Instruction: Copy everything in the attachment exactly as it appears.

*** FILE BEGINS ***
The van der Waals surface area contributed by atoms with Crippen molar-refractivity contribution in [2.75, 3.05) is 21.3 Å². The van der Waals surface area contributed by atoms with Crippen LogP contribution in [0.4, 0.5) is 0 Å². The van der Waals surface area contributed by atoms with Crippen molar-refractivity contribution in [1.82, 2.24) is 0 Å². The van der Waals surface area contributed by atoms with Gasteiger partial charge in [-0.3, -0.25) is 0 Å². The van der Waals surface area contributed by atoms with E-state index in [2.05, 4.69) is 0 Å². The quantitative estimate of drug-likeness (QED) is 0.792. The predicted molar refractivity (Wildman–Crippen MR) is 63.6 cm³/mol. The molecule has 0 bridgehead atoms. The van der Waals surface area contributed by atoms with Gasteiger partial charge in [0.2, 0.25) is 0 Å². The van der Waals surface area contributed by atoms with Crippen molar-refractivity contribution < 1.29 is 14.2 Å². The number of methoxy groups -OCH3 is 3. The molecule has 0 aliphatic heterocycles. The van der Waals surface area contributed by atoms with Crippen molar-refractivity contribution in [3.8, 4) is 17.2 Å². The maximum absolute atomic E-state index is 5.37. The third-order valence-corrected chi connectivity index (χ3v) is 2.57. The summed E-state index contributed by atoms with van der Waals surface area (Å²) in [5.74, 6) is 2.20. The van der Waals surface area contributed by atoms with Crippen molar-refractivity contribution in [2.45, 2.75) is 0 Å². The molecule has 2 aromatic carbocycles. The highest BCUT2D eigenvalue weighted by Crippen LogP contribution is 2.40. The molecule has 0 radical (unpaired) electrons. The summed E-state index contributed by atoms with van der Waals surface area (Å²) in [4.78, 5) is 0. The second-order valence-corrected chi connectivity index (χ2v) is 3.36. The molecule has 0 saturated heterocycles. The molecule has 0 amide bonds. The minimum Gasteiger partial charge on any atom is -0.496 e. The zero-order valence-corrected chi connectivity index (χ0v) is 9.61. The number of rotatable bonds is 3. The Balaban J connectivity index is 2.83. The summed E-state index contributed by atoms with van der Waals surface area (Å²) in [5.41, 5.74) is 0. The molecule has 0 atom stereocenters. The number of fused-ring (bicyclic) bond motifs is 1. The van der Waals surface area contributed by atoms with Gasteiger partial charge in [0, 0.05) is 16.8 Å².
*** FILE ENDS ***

The van der Waals surface area contributed by atoms with Crippen molar-refractivity contribution in [2.75, 3.05) is 21.3 Å². The van der Waals surface area contributed by atoms with Crippen LogP contribution in [0.4, 0.5) is 0 Å². The van der Waals surface area contributed by atoms with Crippen molar-refractivity contribution in [1.82, 2.24) is 0 Å². The van der Waals surface area contributed by atoms with Gasteiger partial charge in [-0.3, -0.25) is 0 Å². The van der Waals surface area contributed by atoms with E-state index in [2.05, 4.69) is 0 Å². The quantitative estimate of drug-likeness (QED) is 0.792. The predicted molar refractivity (Wildman–Crippen MR) is 63.6 cm³/mol. The molecule has 0 bridgehead atoms. The van der Waals surface area contributed by atoms with Gasteiger partial charge in [0.2, 0.25) is 0 Å². The van der Waals surface area contributed by atoms with Crippen molar-refractivity contribution < 1.29 is 14.2 Å². The number of methoxy groups -OCH3 is 3. The molecule has 0 aliphatic heterocycles. The van der Waals surface area contributed by atoms with Crippen molar-refractivity contribution in [3.8, 4) is 17.2 Å². The maximum absolute atomic E-state index is 5.37. The third-order valence-corrected chi connectivity index (χ3v) is 2.57. The summed E-state index contributed by atoms with van der Waals surface area (Å²) in [5.74, 6) is 2.20. The van der Waals surface area contributed by atoms with Crippen molar-refractivity contribution in [2.45, 2.75) is 0 Å². The molecule has 2 aromatic carbocycles. The highest BCUT2D eigenvalue weighted by Crippen LogP contribution is 2.40. The molecule has 0 radical (unpaired) electrons. The summed E-state index contributed by atoms with van der Waals surface area (Å²) in [4.78, 5) is 0. The second-order valence-corrected chi connectivity index (χ2v) is 3.36. The molecule has 0 saturated heterocycles. The molecule has 0 amide bonds. The minimum Gasteiger partial charge on any atom is -0.496 e. The zero-order valence-corrected chi connectivity index (χ0v) is 9.61. The number of rotatable bonds is 3. The Balaban J connectivity index is 2.83. The summed E-state index contributed by atoms with van der Waals surface area (Å²) in [5.41, 5.74) is 0. The molecule has 0 atom stereocenters. The number of fused-ring (bicyclic) bond motifs is 1. The van der Waals surface area contributed by atoms with Gasteiger partial charge in [0, 0.05) is 16.8 Å².